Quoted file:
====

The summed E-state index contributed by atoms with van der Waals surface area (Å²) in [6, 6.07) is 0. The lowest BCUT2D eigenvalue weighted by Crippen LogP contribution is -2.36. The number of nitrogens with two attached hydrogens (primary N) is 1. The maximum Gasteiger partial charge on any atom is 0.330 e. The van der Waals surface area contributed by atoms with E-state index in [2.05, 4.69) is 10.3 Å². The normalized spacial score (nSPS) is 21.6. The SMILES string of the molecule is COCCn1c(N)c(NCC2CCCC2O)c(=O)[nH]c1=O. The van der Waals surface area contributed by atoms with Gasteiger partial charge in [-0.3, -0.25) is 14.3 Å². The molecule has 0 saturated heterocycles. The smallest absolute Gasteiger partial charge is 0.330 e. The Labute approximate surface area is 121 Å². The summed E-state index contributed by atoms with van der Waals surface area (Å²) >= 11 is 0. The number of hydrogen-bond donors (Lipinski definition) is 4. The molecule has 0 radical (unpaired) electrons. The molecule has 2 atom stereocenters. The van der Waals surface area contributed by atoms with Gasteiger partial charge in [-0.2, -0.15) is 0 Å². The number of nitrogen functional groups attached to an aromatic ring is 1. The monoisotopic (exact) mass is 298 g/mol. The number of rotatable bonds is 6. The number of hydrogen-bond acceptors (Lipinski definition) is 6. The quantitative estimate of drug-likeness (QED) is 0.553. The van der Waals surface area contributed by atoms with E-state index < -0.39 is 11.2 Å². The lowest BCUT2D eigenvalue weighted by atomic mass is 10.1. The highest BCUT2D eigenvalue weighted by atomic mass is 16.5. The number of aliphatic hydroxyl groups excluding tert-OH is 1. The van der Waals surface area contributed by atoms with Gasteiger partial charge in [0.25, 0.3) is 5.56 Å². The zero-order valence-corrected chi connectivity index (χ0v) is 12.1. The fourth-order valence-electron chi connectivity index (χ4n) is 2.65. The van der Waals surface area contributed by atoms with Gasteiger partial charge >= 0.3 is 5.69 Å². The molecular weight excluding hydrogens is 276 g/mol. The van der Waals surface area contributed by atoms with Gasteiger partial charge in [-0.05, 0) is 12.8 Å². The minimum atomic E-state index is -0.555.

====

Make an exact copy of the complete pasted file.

The summed E-state index contributed by atoms with van der Waals surface area (Å²) in [6, 6.07) is 0. The lowest BCUT2D eigenvalue weighted by Crippen LogP contribution is -2.36. The number of nitrogens with two attached hydrogens (primary N) is 1. The maximum Gasteiger partial charge on any atom is 0.330 e. The van der Waals surface area contributed by atoms with E-state index in [2.05, 4.69) is 10.3 Å². The normalized spacial score (nSPS) is 21.6. The SMILES string of the molecule is COCCn1c(N)c(NCC2CCCC2O)c(=O)[nH]c1=O. The van der Waals surface area contributed by atoms with Gasteiger partial charge in [-0.3, -0.25) is 14.3 Å². The molecule has 0 saturated heterocycles. The smallest absolute Gasteiger partial charge is 0.330 e. The Labute approximate surface area is 121 Å². The summed E-state index contributed by atoms with van der Waals surface area (Å²) >= 11 is 0. The number of hydrogen-bond donors (Lipinski definition) is 4. The molecule has 0 radical (unpaired) electrons. The molecule has 2 atom stereocenters. The van der Waals surface area contributed by atoms with Gasteiger partial charge in [-0.2, -0.15) is 0 Å². The number of nitrogen functional groups attached to an aromatic ring is 1. The monoisotopic (exact) mass is 298 g/mol. The number of rotatable bonds is 6. The number of hydrogen-bond acceptors (Lipinski definition) is 6. The quantitative estimate of drug-likeness (QED) is 0.553. The van der Waals surface area contributed by atoms with E-state index < -0.39 is 11.2 Å². The lowest BCUT2D eigenvalue weighted by atomic mass is 10.1. The highest BCUT2D eigenvalue weighted by atomic mass is 16.5. The number of aliphatic hydroxyl groups excluding tert-OH is 1. The van der Waals surface area contributed by atoms with Gasteiger partial charge in [0.25, 0.3) is 5.56 Å². The zero-order valence-corrected chi connectivity index (χ0v) is 12.1. The fourth-order valence-electron chi connectivity index (χ4n) is 2.65. The van der Waals surface area contributed by atoms with Gasteiger partial charge >= 0.3 is 5.69 Å². The molecular weight excluding hydrogens is 276 g/mol. The van der Waals surface area contributed by atoms with Gasteiger partial charge in [-0.05, 0) is 12.8 Å². The minimum atomic E-state index is -0.555.